[SAO PAULO] Petróleo Brasileiro SA, Brazil's state-controlled oil producer, on Tuesday slashed its investment budget for the third time in just over six months, to preserve cash to pay debt, the industry's largest.
With oil prices at about 12-year lows and the company's US$15.1 billion asset sale stalled, Petrobras cut its 2015-2019 capital spending budget by a quarter to US$98.4 billion from US$130 billion in June, according to a securities filing.
With planned 2016 investments of US$20 billion, versus US$27 billion proposed in June, Petrobras also trimmed its outlook for oil production in Brazil this year by nearly 2 perncent to 2.145 million barrels per day from 2.185 million bpd.
The production cut underscores the difficulties facing Chief Executive Officer Aldemir Bendine, as Brazil endures its worst recession in at least 25 years and its currency, the real, has gone into a tailspin. "Every day Petrobras is under more and more pressure," said Fabio Fuzette, who runs Sao Paulo investment fund Antares Capital. "If oil prices stay low, I'm not very hopeful. We will likely see more of the same shortly." Petrobras' preferred shares, the company's most-traded class of stock, fell 9.2 per cent in Sao Paulo to 5.53 reais, their lowest since Aug 26, 2003. The shares are down 9.1 per cent this month and 70 per cent in the last year. "Essentially the market is reacting to most news from Petrobras as bad news," said Luana Sigfried, an oil and gas analyst with Raymond James in Houston. "It's increasingly clear that the company is just trying to adjust to reality, and reality is that it's going to be a smaller and smaller company." Lower spending will free up cash to pay down the company's US$130 billion of debt, but it also threatens to crimp future output, which investors are counting on to satisfy longer-term obligations.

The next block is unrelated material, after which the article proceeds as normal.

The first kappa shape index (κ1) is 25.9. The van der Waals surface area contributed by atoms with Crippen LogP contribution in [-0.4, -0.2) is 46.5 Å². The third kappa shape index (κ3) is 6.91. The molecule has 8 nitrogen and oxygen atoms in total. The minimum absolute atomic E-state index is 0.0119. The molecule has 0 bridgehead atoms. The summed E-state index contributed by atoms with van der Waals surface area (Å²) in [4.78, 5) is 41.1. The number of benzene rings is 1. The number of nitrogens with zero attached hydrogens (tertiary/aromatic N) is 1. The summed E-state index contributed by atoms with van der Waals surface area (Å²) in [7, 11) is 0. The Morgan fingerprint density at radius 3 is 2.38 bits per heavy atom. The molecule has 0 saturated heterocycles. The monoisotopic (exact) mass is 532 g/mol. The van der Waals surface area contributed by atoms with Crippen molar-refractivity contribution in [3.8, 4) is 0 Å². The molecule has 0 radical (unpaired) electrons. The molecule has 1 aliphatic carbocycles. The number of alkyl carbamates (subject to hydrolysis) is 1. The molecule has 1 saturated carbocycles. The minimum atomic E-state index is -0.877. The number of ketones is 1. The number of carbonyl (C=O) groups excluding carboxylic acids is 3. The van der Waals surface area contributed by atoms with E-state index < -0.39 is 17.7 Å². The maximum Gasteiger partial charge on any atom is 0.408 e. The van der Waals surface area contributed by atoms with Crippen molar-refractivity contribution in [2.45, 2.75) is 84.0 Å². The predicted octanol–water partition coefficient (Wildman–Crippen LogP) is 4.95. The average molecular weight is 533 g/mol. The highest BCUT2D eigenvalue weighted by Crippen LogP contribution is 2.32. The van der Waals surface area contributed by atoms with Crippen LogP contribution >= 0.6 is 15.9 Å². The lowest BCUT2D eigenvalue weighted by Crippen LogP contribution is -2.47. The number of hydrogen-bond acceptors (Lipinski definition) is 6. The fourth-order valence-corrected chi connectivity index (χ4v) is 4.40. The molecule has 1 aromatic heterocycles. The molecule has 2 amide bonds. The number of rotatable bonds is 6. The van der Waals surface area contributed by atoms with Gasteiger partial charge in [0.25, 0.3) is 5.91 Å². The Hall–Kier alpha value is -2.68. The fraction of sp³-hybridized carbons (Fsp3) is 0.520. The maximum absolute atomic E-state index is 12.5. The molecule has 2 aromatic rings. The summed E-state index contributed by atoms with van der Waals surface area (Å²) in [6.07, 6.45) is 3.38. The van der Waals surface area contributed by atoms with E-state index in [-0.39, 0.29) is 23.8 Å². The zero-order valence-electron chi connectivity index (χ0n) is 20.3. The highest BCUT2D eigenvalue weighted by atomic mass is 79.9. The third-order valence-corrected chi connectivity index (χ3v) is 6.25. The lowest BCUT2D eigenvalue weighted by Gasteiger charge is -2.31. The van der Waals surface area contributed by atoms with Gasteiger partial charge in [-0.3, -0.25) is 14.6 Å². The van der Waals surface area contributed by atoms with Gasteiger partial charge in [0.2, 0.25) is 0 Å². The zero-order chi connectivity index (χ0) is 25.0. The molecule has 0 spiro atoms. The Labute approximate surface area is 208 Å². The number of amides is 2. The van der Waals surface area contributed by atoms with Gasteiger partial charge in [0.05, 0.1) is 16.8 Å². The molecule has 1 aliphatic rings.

Such risks, including falling oil prices and a giant corruption scandal, led to Petrobras' loss of its coveted investment-grade rating last year.
The company's 5.75 per cent bond due in January 2020 fell 61 basis points to 78.25 per cent of face value to yield 12.6 percent.
In the Tuesday revision, Petrobras cut its outlook for the average benchmark Brent crude oil price in 2016 to US$45 a barrel from US$70 in June.
Brent crude oil fell 1.36 per cent on world markets on Tuesday to US$31.12 per barrel. Some analysts expect it to drop toward US$20 in coming months, slashing potential returns on Petrobras' technically complicated and remote offshore oilfields. If that happens, the company may need to cut spending further.
The situation has worsened because of a nearly one-third decline in the value of Brazil's real against the dollar last year. That means Petrobras needs more local currency to pay its debt, most of which is in dollars.
With Brazil's recession on track to be the longest since 1901 this year, demand for fuel and other Petrobras products in Brazil, the world's seventh-largest economy, is falling. Fuel sales fell for the first time in a decade, Sindicom, Brazil's fuel distributors' association, said on Tuesday.
The revision of the 2015-2019 plan is likely to be the last as the company is expected in February to release a new five-year plan running through 2020.
Under the revised plan, about US$80 billion, or 81 per cent of the planned capital spending for 2015 through 2019, is budgeted for exploration and production. About US$10.9 billion is earmarked for distribution and refining, with the rest being allocated to natural gas, power generation and other areas.